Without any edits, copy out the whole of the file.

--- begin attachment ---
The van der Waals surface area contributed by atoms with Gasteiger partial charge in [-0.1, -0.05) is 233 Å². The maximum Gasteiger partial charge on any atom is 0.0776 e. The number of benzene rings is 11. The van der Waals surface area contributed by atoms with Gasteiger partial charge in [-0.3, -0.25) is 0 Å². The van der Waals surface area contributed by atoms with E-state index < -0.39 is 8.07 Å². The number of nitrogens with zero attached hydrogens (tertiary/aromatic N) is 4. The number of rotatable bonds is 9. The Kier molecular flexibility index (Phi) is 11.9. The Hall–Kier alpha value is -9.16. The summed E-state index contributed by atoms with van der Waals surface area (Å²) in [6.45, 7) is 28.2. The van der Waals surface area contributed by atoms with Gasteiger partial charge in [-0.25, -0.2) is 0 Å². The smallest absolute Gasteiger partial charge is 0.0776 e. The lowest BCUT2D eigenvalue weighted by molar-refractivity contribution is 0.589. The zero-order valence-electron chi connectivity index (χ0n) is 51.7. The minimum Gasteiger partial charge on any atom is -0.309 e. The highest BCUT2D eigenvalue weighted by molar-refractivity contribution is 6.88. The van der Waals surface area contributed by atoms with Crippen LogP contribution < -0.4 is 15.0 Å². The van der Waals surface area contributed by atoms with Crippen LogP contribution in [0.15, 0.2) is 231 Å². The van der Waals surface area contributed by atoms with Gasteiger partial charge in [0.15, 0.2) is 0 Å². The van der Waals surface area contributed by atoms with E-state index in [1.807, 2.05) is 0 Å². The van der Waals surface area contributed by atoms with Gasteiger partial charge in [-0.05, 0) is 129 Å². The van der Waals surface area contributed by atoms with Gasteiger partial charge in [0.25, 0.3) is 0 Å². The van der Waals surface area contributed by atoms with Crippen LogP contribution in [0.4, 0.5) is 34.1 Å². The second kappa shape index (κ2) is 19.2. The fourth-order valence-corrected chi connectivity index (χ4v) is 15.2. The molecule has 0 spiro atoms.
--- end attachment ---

The van der Waals surface area contributed by atoms with Gasteiger partial charge in [-0.1, -0.05) is 233 Å². The maximum Gasteiger partial charge on any atom is 0.0776 e. The number of benzene rings is 11. The van der Waals surface area contributed by atoms with Gasteiger partial charge in [-0.3, -0.25) is 0 Å². The van der Waals surface area contributed by atoms with E-state index < -0.39 is 8.07 Å². The number of nitrogens with zero attached hydrogens (tertiary/aromatic N) is 4. The number of rotatable bonds is 9. The Kier molecular flexibility index (Phi) is 11.9. The Hall–Kier alpha value is -9.16. The summed E-state index contributed by atoms with van der Waals surface area (Å²) in [6.45, 7) is 28.2. The van der Waals surface area contributed by atoms with Gasteiger partial charge in [-0.25, -0.2) is 0 Å². The smallest absolute Gasteiger partial charge is 0.0776 e. The lowest BCUT2D eigenvalue weighted by molar-refractivity contribution is 0.589. The zero-order valence-electron chi connectivity index (χ0n) is 51.7. The minimum Gasteiger partial charge on any atom is -0.309 e. The highest BCUT2D eigenvalue weighted by molar-refractivity contribution is 6.88. The van der Waals surface area contributed by atoms with Crippen LogP contribution < -0.4 is 15.0 Å². The van der Waals surface area contributed by atoms with Crippen LogP contribution in [0.15, 0.2) is 231 Å². The van der Waals surface area contributed by atoms with Gasteiger partial charge in [0.15, 0.2) is 0 Å². The van der Waals surface area contributed by atoms with E-state index in [1.807, 2.05) is 0 Å². The van der Waals surface area contributed by atoms with Gasteiger partial charge in [-0.05, 0) is 129 Å². The van der Waals surface area contributed by atoms with Gasteiger partial charge in [0.25, 0.3) is 0 Å². The van der Waals surface area contributed by atoms with Crippen LogP contribution in [0.4, 0.5) is 34.1 Å². The second kappa shape index (κ2) is 19.2. The fourth-order valence-corrected chi connectivity index (χ4v) is 15.2. The molecule has 0 spiro atoms.